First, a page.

Anne
I love this book and wish I owned it. I'm such a geek.

The illustrations are fun, (most) of the explanations are approachable without being so watered down as to be worthless, and it's a fun experience. David Macauley is a god.
Laura
This is a great book for teaching kids to understanding the workings of the human body. The illustrations are top-notch. It's interesting to see artistic versions of what we normally see in computer images. Good explanations, too.
Bree
Notes:
each page can stand alone as a science lesson
drawings are really interesting, some are a bit complicated
written in a fun way that isn't too encylopedia-ish
last section on reproduction is not for under 10
Charleen
I really enjoyed this book, but not as much as the How Things Work book. With the human body, I would have preferred more realistic images of the body parts... but I guess I can get that elsewhere.
Sam
This book was awesome! It really tells you how our bodys work! I really enjoyed this book! It was really interesting to see how our bones move and learn all about how the things that help bones move!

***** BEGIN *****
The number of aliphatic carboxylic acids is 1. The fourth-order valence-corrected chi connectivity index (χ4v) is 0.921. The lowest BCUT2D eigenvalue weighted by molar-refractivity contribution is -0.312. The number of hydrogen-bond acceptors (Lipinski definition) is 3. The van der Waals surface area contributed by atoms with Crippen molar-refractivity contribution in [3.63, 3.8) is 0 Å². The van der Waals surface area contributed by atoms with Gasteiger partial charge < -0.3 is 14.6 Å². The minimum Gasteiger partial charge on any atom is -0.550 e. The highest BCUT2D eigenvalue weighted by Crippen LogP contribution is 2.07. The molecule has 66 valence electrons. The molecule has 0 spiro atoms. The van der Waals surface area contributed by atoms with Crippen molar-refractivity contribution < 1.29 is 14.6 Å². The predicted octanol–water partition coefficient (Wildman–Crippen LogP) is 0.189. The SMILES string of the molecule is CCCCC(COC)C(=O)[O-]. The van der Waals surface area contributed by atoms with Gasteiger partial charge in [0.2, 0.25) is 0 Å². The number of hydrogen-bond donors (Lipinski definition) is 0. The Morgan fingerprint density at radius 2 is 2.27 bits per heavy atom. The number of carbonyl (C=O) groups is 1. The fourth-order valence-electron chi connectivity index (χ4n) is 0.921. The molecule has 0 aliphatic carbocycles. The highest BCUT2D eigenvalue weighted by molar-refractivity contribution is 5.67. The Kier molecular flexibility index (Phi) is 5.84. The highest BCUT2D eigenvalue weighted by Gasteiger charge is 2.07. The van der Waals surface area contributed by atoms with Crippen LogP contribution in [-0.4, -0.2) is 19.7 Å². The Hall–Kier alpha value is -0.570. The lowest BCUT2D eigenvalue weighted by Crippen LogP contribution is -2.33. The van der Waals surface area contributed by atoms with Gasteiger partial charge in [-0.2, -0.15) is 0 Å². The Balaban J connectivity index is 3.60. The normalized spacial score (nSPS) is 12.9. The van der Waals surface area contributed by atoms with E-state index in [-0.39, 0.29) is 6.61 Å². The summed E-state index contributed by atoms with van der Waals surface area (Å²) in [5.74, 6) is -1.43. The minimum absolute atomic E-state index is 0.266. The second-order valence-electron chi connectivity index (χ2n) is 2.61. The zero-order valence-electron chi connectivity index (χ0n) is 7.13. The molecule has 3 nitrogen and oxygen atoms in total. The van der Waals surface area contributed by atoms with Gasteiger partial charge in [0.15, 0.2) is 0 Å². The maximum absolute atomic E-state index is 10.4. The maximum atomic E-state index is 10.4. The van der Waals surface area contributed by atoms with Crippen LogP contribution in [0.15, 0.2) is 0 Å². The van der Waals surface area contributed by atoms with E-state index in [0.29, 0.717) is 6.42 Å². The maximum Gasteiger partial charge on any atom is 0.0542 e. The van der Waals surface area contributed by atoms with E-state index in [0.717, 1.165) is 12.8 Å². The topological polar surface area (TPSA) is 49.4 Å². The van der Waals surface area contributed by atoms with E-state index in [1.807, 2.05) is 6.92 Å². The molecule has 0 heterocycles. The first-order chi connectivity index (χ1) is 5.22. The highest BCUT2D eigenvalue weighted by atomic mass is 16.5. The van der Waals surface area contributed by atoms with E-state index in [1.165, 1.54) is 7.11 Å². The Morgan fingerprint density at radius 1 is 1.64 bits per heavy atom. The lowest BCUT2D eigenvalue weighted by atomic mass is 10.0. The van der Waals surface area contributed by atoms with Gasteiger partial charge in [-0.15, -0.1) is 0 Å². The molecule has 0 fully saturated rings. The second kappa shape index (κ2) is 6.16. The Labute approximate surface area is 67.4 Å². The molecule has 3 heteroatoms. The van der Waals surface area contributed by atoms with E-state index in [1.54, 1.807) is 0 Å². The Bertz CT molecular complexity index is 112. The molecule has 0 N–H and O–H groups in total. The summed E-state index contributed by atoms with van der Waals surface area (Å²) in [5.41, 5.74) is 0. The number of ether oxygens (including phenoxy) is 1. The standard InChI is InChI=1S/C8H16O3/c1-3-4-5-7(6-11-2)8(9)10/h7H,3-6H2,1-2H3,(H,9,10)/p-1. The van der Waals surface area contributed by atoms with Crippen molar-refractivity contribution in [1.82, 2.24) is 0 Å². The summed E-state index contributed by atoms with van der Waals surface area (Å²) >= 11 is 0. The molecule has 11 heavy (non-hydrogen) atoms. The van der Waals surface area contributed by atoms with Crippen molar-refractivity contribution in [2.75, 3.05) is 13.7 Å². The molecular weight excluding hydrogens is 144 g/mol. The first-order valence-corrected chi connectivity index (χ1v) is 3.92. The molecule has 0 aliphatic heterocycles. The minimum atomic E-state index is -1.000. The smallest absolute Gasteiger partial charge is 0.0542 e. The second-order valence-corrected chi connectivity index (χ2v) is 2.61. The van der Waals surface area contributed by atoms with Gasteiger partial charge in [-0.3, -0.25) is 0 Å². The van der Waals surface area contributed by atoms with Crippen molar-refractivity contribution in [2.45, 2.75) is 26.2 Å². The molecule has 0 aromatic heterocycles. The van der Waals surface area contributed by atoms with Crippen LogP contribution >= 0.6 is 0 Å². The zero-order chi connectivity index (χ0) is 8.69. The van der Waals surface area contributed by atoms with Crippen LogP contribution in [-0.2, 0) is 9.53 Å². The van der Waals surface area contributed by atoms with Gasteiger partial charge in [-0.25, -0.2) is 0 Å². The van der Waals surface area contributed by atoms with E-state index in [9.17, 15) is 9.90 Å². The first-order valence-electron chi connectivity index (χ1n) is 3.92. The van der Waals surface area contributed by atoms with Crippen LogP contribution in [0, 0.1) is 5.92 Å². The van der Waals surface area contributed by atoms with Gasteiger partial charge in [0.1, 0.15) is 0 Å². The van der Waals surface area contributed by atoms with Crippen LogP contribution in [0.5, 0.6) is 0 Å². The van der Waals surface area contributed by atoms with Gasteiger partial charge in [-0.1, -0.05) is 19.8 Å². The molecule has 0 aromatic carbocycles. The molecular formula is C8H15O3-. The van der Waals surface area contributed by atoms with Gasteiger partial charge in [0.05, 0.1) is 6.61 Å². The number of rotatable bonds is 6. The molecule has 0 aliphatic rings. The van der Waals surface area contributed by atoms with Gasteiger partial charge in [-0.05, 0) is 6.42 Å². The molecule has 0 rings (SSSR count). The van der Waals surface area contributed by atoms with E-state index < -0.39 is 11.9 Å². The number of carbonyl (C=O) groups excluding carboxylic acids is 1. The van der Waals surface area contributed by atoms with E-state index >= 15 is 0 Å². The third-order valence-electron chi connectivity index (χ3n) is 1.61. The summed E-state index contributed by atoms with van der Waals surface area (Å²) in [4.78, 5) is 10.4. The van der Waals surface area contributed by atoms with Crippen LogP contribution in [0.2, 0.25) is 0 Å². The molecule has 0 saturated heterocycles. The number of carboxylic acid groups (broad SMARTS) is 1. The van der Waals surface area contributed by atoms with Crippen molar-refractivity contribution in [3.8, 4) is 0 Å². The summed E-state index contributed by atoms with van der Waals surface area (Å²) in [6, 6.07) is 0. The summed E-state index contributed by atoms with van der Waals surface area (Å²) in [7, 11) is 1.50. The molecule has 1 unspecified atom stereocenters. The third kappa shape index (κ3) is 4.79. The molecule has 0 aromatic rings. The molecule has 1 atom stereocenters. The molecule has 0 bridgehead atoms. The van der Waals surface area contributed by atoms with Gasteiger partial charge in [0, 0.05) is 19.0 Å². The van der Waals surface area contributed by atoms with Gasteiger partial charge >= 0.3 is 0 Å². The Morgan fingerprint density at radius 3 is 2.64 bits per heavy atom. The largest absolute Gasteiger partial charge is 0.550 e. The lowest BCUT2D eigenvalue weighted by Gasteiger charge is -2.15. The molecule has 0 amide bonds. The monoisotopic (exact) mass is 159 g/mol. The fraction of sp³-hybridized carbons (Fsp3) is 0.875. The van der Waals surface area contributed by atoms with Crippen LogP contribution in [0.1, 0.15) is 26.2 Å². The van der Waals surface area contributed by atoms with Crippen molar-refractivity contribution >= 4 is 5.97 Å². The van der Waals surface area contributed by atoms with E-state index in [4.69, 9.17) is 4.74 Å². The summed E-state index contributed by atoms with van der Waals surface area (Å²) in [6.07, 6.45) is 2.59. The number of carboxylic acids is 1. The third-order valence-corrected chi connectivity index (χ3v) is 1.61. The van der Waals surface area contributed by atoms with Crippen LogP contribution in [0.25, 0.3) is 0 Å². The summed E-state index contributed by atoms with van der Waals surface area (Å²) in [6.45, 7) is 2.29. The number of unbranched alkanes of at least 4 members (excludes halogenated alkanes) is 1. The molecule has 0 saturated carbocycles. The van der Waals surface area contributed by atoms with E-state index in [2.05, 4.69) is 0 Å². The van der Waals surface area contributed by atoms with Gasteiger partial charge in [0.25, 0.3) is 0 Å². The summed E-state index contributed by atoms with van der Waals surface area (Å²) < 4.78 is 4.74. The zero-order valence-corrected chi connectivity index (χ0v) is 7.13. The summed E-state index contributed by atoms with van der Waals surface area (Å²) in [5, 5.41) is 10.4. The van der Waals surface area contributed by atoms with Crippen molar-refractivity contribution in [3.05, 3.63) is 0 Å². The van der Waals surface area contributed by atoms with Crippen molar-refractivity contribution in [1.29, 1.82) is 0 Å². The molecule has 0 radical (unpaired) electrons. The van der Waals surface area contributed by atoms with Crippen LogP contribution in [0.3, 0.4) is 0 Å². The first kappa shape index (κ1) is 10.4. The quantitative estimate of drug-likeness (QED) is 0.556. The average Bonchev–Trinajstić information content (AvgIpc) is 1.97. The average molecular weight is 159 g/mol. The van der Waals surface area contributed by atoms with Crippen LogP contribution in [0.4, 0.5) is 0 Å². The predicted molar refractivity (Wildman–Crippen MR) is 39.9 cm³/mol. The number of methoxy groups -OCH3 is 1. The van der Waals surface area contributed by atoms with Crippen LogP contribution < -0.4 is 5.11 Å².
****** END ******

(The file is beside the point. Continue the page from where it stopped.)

Agathafrye
WOW. I wish I had had this book when I was younger. I would have definitely memorized all of my bones, etc; if I had this exhaustive and richly illustrated book to guide me.
Susan
Creative and informative book about the human body from artist extraordinare David Macaulay. I've only seen an excerpt so far, I can't wait to see the rest of the book.
Mimo
Nov 18, 2008 Mimo rated it 5 of 5 stars
Recommended to Mimo by: NPR
Shelves: non-fiction
I didn't actually read it all the way through, but it was a very cool book to look at and the parts I did read were great. Would make a good coffee table/ gift book.
Lisa
Excellent drawings of the way our bodies work. I understand muscles, pathogens and eyesight so much better now (among other functions).
Paige
I really love this series....fun but informative. If only I had lots of money to buy copies for my room. :)
Sara Q
Nov 10, 2011 Sara Q marked it as to-read
Recommended to Sara Q by: OCLC
Shelves: non-fiction, visual
Mentioned in the OCLC report on holdings from the top 25 public libraries
Alnora
Fun way to learn about the human body; its parts, how it works, etc.
stillme
ALA ALSC Notable 2009.
Great for the 8-14 kids who always ask "why"
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David Macaulay, born in 1946, was eleven when his parents moved from England to Bloomfield, New Jersey. He found himself having to adjust from an idyllic English childhood to life in a fast paced American city. During this time he began to draw seriously, and after graduating from high school he enrolled in the Rhode Island School of Design (RISD). After spending his fifth year at RISD in Rome on...more